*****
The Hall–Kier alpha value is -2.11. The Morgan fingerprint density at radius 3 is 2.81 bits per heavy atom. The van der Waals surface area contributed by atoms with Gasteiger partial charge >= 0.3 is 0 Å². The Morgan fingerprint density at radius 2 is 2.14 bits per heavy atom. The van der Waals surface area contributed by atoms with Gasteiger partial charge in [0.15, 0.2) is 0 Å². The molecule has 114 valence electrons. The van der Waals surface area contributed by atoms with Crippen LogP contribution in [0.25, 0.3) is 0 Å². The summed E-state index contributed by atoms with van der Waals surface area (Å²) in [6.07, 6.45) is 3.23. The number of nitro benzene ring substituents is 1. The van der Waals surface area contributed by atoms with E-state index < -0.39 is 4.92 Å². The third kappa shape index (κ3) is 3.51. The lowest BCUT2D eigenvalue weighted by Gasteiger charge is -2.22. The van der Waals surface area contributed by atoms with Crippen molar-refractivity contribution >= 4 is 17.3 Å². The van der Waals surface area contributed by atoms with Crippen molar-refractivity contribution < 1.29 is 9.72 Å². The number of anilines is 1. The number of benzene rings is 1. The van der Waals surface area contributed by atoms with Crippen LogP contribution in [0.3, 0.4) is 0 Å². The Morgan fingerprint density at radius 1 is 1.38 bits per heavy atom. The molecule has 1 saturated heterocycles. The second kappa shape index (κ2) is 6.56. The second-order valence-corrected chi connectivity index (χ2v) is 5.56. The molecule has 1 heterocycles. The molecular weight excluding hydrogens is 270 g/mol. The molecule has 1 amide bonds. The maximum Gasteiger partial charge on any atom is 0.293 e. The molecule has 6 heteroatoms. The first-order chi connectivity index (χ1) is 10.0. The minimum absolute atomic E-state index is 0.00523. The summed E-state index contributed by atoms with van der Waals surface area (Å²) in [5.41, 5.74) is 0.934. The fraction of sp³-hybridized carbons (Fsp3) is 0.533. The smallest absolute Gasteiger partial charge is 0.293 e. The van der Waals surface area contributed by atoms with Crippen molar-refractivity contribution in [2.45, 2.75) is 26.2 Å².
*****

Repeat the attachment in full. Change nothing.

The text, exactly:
The Hall–Kier alpha value is -2.11. The Morgan fingerprint density at radius 3 is 2.81 bits per heavy atom. The van der Waals surface area contributed by atoms with Gasteiger partial charge >= 0.3 is 0 Å². The Morgan fingerprint density at radius 2 is 2.14 bits per heavy atom. The van der Waals surface area contributed by atoms with Gasteiger partial charge in [0.15, 0.2) is 0 Å². The molecule has 114 valence electrons. The van der Waals surface area contributed by atoms with Crippen LogP contribution in [0.25, 0.3) is 0 Å². The summed E-state index contributed by atoms with van der Waals surface area (Å²) in [6.07, 6.45) is 3.23. The number of nitro benzene ring substituents is 1. The van der Waals surface area contributed by atoms with E-state index < -0.39 is 4.92 Å². The third kappa shape index (κ3) is 3.51. The lowest BCUT2D eigenvalue weighted by Gasteiger charge is -2.22. The van der Waals surface area contributed by atoms with Crippen molar-refractivity contribution >= 4 is 17.3 Å². The van der Waals surface area contributed by atoms with Crippen molar-refractivity contribution < 1.29 is 9.72 Å². The number of anilines is 1. The number of benzene rings is 1. The van der Waals surface area contributed by atoms with Crippen LogP contribution in [0.3, 0.4) is 0 Å². The Morgan fingerprint density at radius 1 is 1.38 bits per heavy atom. The molecule has 1 saturated heterocycles. The second kappa shape index (κ2) is 6.56. The second-order valence-corrected chi connectivity index (χ2v) is 5.56. The molecule has 1 heterocycles. The molecular weight excluding hydrogens is 270 g/mol. The molecule has 1 amide bonds. The maximum Gasteiger partial charge on any atom is 0.293 e. The molecule has 6 heteroatoms. The first-order chi connectivity index (χ1) is 10.0. The minimum absolute atomic E-state index is 0.00523. The summed E-state index contributed by atoms with van der Waals surface area (Å²) in [5.41, 5.74) is 0.934. The fraction of sp³-hybridized carbons (Fsp3) is 0.533. The smallest absolute Gasteiger partial charge is 0.293 e. The van der Waals surface area contributed by atoms with Crippen molar-refractivity contribution in [2.45, 2.75) is 26.2 Å².